I talked with a friend last night about his young 12 person architectural company. He is doing very well. His secret: lots of technology. He is in competition with firms that don't use much technology (or don't use it well). As a result, his firm can get things to clients faster, with less work, than competitors. His productivity per employee is climbing fast as he continues to automate his business with computers. His view: “there are so many things we still do in this industry by hand that should be done by computers.”
An interesting side note on my friend's innovative company is that much of what he is doing today couldn't have been done on PCs several years ago. They didn't have either the processing power, connectivity, or the storage necessary for handling the large files and 3D modelling he is doing. Now, he can do it on machines that even a small company like his can afford.
The upshot is that there are thousands of companies like his, in many different industry sectors that now have the affordable hardware and software they need to innovate. All of them share the same passion for using computer automation to eliminate the drudge work of their industry, increase their responsiveness to client needs, and improve their workproduct. The higher the percentage of computer automation, the more they will grow in lock-step with Moore's law.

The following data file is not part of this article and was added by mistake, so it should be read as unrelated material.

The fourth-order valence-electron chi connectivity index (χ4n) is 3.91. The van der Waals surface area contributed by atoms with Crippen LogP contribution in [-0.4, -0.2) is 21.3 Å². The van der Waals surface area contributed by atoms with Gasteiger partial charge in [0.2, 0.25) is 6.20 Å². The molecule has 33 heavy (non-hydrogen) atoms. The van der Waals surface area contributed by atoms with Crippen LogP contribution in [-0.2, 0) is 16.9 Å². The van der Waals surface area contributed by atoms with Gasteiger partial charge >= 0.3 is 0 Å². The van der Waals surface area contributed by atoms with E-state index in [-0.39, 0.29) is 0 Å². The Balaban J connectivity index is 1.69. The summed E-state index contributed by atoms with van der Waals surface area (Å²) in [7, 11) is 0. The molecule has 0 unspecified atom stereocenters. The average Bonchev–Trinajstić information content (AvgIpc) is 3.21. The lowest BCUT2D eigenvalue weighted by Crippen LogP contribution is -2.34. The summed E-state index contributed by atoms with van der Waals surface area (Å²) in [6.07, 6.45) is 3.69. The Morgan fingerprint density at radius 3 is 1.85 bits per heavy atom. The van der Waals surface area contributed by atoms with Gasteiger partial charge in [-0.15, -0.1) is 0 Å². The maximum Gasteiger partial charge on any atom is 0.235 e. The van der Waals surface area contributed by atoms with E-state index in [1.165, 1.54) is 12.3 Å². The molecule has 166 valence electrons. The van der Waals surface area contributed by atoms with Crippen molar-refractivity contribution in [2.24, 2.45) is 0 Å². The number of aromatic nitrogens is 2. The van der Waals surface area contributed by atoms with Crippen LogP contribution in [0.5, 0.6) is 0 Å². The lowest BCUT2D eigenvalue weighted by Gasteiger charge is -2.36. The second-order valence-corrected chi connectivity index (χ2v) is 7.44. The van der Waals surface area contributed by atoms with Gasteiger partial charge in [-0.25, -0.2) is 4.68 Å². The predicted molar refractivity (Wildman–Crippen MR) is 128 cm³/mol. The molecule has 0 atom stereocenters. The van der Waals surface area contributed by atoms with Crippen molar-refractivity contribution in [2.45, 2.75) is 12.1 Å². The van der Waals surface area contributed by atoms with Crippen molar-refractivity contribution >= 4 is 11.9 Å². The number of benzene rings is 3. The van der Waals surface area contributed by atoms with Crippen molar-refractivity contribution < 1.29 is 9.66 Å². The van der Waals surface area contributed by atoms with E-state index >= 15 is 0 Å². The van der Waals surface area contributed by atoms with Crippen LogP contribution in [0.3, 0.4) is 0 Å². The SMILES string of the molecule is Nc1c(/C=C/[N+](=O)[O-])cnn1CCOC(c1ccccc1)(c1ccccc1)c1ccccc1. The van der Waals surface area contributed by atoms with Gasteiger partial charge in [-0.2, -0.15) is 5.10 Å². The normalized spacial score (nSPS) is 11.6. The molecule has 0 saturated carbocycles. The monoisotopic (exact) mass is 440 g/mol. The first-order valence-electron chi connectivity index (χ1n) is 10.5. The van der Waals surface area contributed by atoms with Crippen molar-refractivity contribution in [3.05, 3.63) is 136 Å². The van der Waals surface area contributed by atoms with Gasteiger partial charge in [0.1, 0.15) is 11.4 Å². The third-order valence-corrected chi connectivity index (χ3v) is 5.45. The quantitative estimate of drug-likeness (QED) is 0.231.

A Moore's law economy looks very much like the computer industry during the last three years: productivity grew at 65% a year in the PC industry since 1998 (McKinsey). At that rate, one person doubles their work product every ~18 months. At that rate, our national wealth doubles every 18 months. Although it is unlikely that every industry sector can reach this goal, the combined contributions of those that do will likely push our average productivity growth to a 10%+ sustained rate. That doubles our national income every ~7 years. [John Robb's Radio Weblog]